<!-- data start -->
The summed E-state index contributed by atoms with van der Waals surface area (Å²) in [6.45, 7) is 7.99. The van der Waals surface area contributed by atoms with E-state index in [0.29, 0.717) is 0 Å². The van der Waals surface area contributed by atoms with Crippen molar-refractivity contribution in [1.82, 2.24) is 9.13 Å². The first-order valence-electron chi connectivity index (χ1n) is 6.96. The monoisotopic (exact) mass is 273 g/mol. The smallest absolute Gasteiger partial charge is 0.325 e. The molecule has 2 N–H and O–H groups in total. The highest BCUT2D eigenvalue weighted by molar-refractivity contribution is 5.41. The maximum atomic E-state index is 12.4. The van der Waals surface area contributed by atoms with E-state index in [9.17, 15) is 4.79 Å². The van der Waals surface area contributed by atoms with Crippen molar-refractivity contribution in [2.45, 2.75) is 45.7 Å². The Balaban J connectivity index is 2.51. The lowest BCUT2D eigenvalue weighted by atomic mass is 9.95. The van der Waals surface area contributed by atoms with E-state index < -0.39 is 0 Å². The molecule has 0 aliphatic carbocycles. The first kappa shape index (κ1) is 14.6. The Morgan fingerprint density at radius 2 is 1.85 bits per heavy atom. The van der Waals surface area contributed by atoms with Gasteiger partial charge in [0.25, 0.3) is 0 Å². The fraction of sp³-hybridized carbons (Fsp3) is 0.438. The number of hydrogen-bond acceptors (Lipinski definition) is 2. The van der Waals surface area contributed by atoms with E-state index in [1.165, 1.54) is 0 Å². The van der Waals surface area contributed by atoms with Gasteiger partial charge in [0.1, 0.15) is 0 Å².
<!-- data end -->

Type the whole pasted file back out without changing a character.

The summed E-state index contributed by atoms with van der Waals surface area (Å²) in [6.45, 7) is 7.99. The van der Waals surface area contributed by atoms with E-state index in [0.29, 0.717) is 0 Å². The van der Waals surface area contributed by atoms with Crippen molar-refractivity contribution in [1.82, 2.24) is 9.13 Å². The first-order valence-electron chi connectivity index (χ1n) is 6.96. The monoisotopic (exact) mass is 273 g/mol. The smallest absolute Gasteiger partial charge is 0.325 e. The molecule has 2 N–H and O–H groups in total. The highest BCUT2D eigenvalue weighted by molar-refractivity contribution is 5.41. The maximum atomic E-state index is 12.4. The van der Waals surface area contributed by atoms with E-state index in [9.17, 15) is 4.79 Å². The van der Waals surface area contributed by atoms with Crippen molar-refractivity contribution in [2.45, 2.75) is 45.7 Å². The Balaban J connectivity index is 2.51. The lowest BCUT2D eigenvalue weighted by atomic mass is 9.95. The van der Waals surface area contributed by atoms with E-state index < -0.39 is 0 Å². The molecule has 0 aliphatic carbocycles. The first kappa shape index (κ1) is 14.6. The Morgan fingerprint density at radius 2 is 1.85 bits per heavy atom. The van der Waals surface area contributed by atoms with Gasteiger partial charge in [0.25, 0.3) is 0 Å². The fraction of sp³-hybridized carbons (Fsp3) is 0.438. The number of hydrogen-bond acceptors (Lipinski definition) is 2. The van der Waals surface area contributed by atoms with E-state index in [1.165, 1.54) is 0 Å². The van der Waals surface area contributed by atoms with Gasteiger partial charge in [0.1, 0.15) is 0 Å².